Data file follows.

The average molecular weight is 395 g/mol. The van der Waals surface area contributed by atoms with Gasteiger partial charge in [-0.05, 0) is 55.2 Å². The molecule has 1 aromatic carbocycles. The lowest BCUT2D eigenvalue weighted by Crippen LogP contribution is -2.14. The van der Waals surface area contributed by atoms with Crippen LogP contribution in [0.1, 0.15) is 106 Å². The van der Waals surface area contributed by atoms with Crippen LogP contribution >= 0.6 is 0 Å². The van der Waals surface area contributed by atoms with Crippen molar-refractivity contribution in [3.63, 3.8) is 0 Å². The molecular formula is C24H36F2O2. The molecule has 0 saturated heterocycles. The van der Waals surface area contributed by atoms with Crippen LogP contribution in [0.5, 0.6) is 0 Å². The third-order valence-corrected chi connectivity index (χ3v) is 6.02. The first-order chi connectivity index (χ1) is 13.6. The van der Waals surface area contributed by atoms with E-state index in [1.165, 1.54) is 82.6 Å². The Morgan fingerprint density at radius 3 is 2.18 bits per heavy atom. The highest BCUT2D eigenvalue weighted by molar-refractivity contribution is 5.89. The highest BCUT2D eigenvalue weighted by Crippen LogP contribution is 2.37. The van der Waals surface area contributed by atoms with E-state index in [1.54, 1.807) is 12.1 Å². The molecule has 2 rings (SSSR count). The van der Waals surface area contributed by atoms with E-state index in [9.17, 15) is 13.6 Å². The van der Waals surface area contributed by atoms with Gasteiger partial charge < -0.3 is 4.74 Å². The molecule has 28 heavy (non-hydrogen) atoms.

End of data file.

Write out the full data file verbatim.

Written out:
The average molecular weight is 395 g/mol. The van der Waals surface area contributed by atoms with Gasteiger partial charge in [-0.05, 0) is 55.2 Å². The molecule has 1 aromatic carbocycles. The lowest BCUT2D eigenvalue weighted by Crippen LogP contribution is -2.14. The van der Waals surface area contributed by atoms with Crippen LogP contribution in [0.1, 0.15) is 106 Å². The van der Waals surface area contributed by atoms with Crippen LogP contribution >= 0.6 is 0 Å². The van der Waals surface area contributed by atoms with Crippen molar-refractivity contribution in [3.63, 3.8) is 0 Å². The molecular formula is C24H36F2O2. The molecule has 0 saturated heterocycles. The van der Waals surface area contributed by atoms with Crippen LogP contribution in [0.5, 0.6) is 0 Å². The third-order valence-corrected chi connectivity index (χ3v) is 6.02. The first-order chi connectivity index (χ1) is 13.6. The van der Waals surface area contributed by atoms with E-state index in [1.165, 1.54) is 82.6 Å². The Morgan fingerprint density at radius 3 is 2.18 bits per heavy atom. The highest BCUT2D eigenvalue weighted by molar-refractivity contribution is 5.89. The highest BCUT2D eigenvalue weighted by Crippen LogP contribution is 2.37. The van der Waals surface area contributed by atoms with E-state index in [1.54, 1.807) is 12.1 Å². The molecule has 2 rings (SSSR count). The van der Waals surface area contributed by atoms with E-state index in [9.17, 15) is 13.6 Å². The van der Waals surface area contributed by atoms with Gasteiger partial charge < -0.3 is 4.74 Å². The molecule has 28 heavy (non-hydrogen) atoms.